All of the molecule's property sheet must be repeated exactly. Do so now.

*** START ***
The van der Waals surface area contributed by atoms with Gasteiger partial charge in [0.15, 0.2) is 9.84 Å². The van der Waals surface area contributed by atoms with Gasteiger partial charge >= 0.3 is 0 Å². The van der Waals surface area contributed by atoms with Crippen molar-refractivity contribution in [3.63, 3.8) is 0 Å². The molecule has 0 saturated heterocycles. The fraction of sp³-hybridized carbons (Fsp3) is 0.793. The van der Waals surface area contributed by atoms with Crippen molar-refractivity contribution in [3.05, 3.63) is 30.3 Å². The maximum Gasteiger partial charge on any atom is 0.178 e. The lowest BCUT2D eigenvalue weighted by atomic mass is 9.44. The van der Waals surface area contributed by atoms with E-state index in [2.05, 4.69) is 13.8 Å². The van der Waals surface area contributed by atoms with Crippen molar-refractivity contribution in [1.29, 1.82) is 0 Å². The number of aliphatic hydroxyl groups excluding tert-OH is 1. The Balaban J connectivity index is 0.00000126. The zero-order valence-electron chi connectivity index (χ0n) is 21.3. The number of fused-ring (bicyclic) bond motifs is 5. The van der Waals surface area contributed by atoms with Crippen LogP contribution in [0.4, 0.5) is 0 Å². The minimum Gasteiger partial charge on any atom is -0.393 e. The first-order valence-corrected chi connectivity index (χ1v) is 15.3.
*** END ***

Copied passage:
The van der Waals surface area contributed by atoms with Gasteiger partial charge in [0.15, 0.2) is 9.84 Å². The van der Waals surface area contributed by atoms with Gasteiger partial charge >= 0.3 is 0 Å². The van der Waals surface area contributed by atoms with Crippen molar-refractivity contribution in [3.63, 3.8) is 0 Å². The molecule has 0 saturated heterocycles. The fraction of sp³-hybridized carbons (Fsp3) is 0.793. The van der Waals surface area contributed by atoms with Crippen molar-refractivity contribution in [3.05, 3.63) is 30.3 Å². The maximum Gasteiger partial charge on any atom is 0.178 e. The lowest BCUT2D eigenvalue weighted by atomic mass is 9.44. The van der Waals surface area contributed by atoms with E-state index in [2.05, 4.69) is 13.8 Å². The van der Waals surface area contributed by atoms with Crippen molar-refractivity contribution in [1.29, 1.82) is 0 Å². The number of aliphatic hydroxyl groups excluding tert-OH is 1. The Balaban J connectivity index is 0.00000126. The zero-order valence-electron chi connectivity index (χ0n) is 21.3. The number of fused-ring (bicyclic) bond motifs is 5. The van der Waals surface area contributed by atoms with Crippen LogP contribution in [0.4, 0.5) is 0 Å². The minimum Gasteiger partial charge on any atom is -0.393 e. The first-order valence-corrected chi connectivity index (χ1v) is 15.3.